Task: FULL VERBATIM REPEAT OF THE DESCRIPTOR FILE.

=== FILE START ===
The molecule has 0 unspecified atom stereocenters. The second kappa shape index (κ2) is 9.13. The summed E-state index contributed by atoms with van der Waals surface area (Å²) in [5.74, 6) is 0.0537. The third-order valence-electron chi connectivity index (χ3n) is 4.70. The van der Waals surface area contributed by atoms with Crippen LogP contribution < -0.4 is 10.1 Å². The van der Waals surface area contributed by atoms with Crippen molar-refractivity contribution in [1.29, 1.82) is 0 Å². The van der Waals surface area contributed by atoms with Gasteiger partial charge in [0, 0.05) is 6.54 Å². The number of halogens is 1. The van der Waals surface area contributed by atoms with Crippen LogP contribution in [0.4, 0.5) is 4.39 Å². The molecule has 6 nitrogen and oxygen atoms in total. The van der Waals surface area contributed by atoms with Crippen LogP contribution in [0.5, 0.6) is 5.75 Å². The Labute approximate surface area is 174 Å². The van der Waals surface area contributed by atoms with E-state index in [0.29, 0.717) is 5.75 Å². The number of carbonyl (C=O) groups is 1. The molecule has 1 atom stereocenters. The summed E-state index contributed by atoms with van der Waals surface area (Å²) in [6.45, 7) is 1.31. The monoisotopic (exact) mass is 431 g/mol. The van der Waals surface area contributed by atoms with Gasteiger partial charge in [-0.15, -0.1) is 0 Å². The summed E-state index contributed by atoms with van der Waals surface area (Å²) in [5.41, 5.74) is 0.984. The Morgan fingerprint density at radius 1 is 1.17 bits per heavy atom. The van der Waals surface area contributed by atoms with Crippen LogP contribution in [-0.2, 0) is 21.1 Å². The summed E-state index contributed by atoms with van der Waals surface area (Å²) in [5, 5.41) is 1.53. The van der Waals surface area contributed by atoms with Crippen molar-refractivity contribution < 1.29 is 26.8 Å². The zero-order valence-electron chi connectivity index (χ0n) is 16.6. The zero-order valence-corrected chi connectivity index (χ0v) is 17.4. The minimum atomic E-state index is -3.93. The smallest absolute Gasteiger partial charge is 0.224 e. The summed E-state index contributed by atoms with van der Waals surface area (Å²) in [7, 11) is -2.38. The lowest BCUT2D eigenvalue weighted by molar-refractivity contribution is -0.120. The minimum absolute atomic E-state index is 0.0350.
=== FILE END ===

The molecule has 0 unspecified atom stereocenters. The second kappa shape index (κ2) is 9.13. The summed E-state index contributed by atoms with van der Waals surface area (Å²) in [5.74, 6) is 0.0537. The third-order valence-electron chi connectivity index (χ3n) is 4.70. The van der Waals surface area contributed by atoms with Crippen LogP contribution < -0.4 is 10.1 Å². The van der Waals surface area contributed by atoms with Crippen molar-refractivity contribution in [1.29, 1.82) is 0 Å². The van der Waals surface area contributed by atoms with Gasteiger partial charge in [0, 0.05) is 6.54 Å². The number of halogens is 1. The van der Waals surface area contributed by atoms with Crippen LogP contribution in [0.4, 0.5) is 4.39 Å². The molecule has 6 nitrogen and oxygen atoms in total. The van der Waals surface area contributed by atoms with Crippen LogP contribution in [0.5, 0.6) is 5.75 Å². The Labute approximate surface area is 174 Å². The van der Waals surface area contributed by atoms with E-state index in [0.29, 0.717) is 5.75 Å². The number of carbonyl (C=O) groups is 1. The molecule has 1 atom stereocenters. The summed E-state index contributed by atoms with van der Waals surface area (Å²) in [6.45, 7) is 1.31. The monoisotopic (exact) mass is 431 g/mol. The van der Waals surface area contributed by atoms with Gasteiger partial charge in [-0.15, -0.1) is 0 Å². The summed E-state index contributed by atoms with van der Waals surface area (Å²) in [5.41, 5.74) is 0.984. The Morgan fingerprint density at radius 1 is 1.17 bits per heavy atom. The van der Waals surface area contributed by atoms with Crippen LogP contribution in [-0.2, 0) is 21.1 Å². The summed E-state index contributed by atoms with van der Waals surface area (Å²) in [5, 5.41) is 1.53. The van der Waals surface area contributed by atoms with Crippen molar-refractivity contribution < 1.29 is 26.8 Å². The zero-order valence-electron chi connectivity index (χ0n) is 16.6. The zero-order valence-corrected chi connectivity index (χ0v) is 17.4. The minimum atomic E-state index is -3.93. The smallest absolute Gasteiger partial charge is 0.224 e. The summed E-state index contributed by atoms with van der Waals surface area (Å²) in [7, 11) is -2.38. The lowest BCUT2D eigenvalue weighted by molar-refractivity contribution is -0.120. The minimum absolute atomic E-state index is 0.0350.